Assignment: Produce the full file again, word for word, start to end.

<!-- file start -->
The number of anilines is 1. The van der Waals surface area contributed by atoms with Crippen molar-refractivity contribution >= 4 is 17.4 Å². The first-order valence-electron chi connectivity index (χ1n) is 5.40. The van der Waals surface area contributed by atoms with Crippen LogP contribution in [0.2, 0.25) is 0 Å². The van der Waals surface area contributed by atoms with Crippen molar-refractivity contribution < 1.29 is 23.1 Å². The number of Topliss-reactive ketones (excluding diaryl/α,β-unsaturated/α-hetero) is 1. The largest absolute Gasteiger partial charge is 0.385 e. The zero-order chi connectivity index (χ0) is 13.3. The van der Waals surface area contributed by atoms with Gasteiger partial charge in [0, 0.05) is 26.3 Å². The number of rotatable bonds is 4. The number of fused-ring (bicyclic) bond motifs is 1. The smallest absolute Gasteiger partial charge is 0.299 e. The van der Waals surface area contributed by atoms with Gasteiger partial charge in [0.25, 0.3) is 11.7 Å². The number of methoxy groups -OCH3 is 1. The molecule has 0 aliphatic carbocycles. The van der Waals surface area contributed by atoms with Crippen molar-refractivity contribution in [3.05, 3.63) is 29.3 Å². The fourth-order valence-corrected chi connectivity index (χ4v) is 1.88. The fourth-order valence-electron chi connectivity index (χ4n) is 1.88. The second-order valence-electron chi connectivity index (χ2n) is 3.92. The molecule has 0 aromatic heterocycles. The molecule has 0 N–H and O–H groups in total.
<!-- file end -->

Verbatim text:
The number of anilines is 1. The van der Waals surface area contributed by atoms with Crippen molar-refractivity contribution >= 4 is 17.4 Å². The first-order valence-electron chi connectivity index (χ1n) is 5.40. The van der Waals surface area contributed by atoms with Crippen LogP contribution in [0.2, 0.25) is 0 Å². The van der Waals surface area contributed by atoms with Crippen molar-refractivity contribution < 1.29 is 23.1 Å². The number of Topliss-reactive ketones (excluding diaryl/α,β-unsaturated/α-hetero) is 1. The largest absolute Gasteiger partial charge is 0.385 e. The zero-order chi connectivity index (χ0) is 13.3. The van der Waals surface area contributed by atoms with Gasteiger partial charge in [0, 0.05) is 26.3 Å². The number of rotatable bonds is 4. The number of fused-ring (bicyclic) bond motifs is 1. The smallest absolute Gasteiger partial charge is 0.299 e. The van der Waals surface area contributed by atoms with Gasteiger partial charge in [0.25, 0.3) is 11.7 Å². The number of methoxy groups -OCH3 is 1. The molecule has 0 aliphatic carbocycles. The van der Waals surface area contributed by atoms with Crippen molar-refractivity contribution in [3.05, 3.63) is 29.3 Å². The fourth-order valence-corrected chi connectivity index (χ4v) is 1.88. The fourth-order valence-electron chi connectivity index (χ4n) is 1.88. The second-order valence-electron chi connectivity index (χ2n) is 3.92. The molecule has 0 aromatic heterocycles. The molecule has 0 N–H and O–H groups in total.